Sonny Assu: A Radical Mixing


Video Credits: Narration by Lindsay Nixon (Indigenous Writer and Curator) & Dennison Smith (Director of Baldwin Gallery). Recording & Editing by Frances Freeman. Direction by Deborah Sagoe.


Sonny Assu: A Radical Mixing

Canada House, Trafalgar Square 20.06.2019 - 26.10.2019

Opening with Q&A: 20.06.2019, 6-8 PM


Co-curated by Verity Seward, Dennison Smith and Oceana Masterman-Smith.


From sci-fi to superheroes, interdisciplinary artist Sonny Assu investigates what it means to be an Indigenous Canadian today. Raised in North Delta BC, a suburb of Vancouver, it wasn’t until Assu was eight years old that he learnt of his Liǥwildaʼxw/Kwakwaka’wakw roots. His work is informed by a deep understanding of his heritage, radically remixing Kwakwaka’wakw iconography with western and pop aesthetics. Assu uses humour and irony to unsettle misconceptions of Indigenous peoples and expose the enduring legacies of colonization against the First People of what is now known as North America.

Assu works within an understanding of millennia-old Kwakwaka’wakw art practices, a well-known component of which is commonly referred to as the formline tradition. This complex stylistic vocabulary is comprised of ovoids, s-shapes and u-shapes, historically employed on utilitarian and ceremonial objects such as totem poles, house fronts and transformational masks. The series Interventions on the Imaginary playfully challenges the way indigenous presence has been romanticised and/or erased, primarily by early 20th-century landscape painters. Assu tags famous paintings of the supposed Canadian ‘wilderness’ with vibrant formline elements. Reminiscent of an invading fleet of spaceships, these digital interventions propose an indigenous futurism that speaks between generations, rewriting the narrative trope of the ‘vanishing race’ which has served to justify colonial mandates of expansion, assimilation and genocide.


Contested territories take center stage in The Paradise Syndrome, in which Assu overlays copper shields onto a collection of colonial marine charts that belonged to his grandfather. Flowing lines obfuscate and destabilise the invisible borders devised to confiscate, define and separate lands. The title references a 1968 Star Trek episode in which the crew stumble upon a planet populated by displaced Native Americans. In The Treasury Edition, Assu repurposes his childhood memorabilia, suffusing Marvel superheroes with the storytelling drive of the formline tradition. Likewise in The Speculator Boom, holding to account the publishers who emptied his piggy-bank, Assu dismantles and redistributes the inherent and conceptual wealth of his childhood comic book collection.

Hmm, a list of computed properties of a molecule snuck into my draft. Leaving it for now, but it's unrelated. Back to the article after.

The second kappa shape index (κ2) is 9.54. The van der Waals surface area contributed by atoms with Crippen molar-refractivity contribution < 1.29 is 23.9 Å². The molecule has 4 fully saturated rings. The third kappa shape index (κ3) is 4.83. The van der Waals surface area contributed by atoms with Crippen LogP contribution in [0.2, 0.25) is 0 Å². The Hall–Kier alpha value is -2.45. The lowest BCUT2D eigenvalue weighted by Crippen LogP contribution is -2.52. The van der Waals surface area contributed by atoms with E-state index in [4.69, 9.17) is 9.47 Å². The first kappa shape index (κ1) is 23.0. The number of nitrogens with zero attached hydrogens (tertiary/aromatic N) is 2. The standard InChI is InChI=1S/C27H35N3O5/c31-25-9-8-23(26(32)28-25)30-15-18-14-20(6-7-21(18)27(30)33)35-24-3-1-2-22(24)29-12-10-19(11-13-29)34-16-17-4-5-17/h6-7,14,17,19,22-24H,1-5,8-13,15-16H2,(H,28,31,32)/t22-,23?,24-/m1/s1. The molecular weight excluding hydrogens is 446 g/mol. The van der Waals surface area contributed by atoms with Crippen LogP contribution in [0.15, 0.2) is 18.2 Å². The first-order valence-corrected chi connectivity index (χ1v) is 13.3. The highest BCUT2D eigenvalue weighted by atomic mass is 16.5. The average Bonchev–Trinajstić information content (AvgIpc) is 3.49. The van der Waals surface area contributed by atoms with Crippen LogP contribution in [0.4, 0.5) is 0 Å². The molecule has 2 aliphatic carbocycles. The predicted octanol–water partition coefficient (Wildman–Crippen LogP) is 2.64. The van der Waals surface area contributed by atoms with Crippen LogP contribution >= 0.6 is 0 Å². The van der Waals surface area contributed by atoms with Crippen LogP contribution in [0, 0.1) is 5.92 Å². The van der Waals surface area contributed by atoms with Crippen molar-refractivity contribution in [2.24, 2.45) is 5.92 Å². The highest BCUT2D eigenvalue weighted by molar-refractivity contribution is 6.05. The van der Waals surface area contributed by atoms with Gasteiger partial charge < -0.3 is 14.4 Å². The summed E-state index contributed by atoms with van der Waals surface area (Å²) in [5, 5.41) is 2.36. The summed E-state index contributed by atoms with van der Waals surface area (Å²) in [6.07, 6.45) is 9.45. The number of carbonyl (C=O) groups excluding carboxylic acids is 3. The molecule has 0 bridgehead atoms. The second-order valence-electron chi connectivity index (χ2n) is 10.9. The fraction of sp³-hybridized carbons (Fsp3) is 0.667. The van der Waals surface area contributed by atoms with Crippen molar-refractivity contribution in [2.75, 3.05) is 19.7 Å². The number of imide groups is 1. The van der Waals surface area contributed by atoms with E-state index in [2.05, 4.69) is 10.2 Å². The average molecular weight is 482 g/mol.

In Ellipsis, 136 copper replicas of vinyl records climb the gallery wall and lay silently stacked on the floor, referencing a decision made by Assu’s great-great-grandfather, Chief Billy Assu, to allow the recording of Kwakwaka’wakw ceremonial music in an era when it was illegal to perform these songs publicly. On the Northwest Coast, copper continues to be revered for its materiality and cultural significance; the installation could be wryly understood as indigenous certification, like platinum or gold albums in the dominant record industry. The copper LPs not only commemorate Assu’s ancestor but mark the number of years, as of 2012, that First Nations peoples have lived under the ‘Indian Act’. This controversial statute, first passed in 1876, imposed restrictive definitions on ‘Indian’ status and enforced an aggressive project of cultural assimilation and land redistribution. Whilst numerous amendments have since been made, the Act is still an active bill of law in Canada today.


Assu’s dual heritage allows for a liminal and creative perspective on seemingly disparate realities, as he ironizes the stereotypes and propaganda-histories that forbid a nuanced understanding of identity. Grappling with autobiography, family history, indigenous visual culture and the crosscurrents that shape his worldview, he proposes a radical mixing that is at once politically charged and astutely personal.


Text by Verity Seward


Published in Sonny Assu: A Radical Mixing (Horizon Books, 2019)























© 2020 by Verity Seward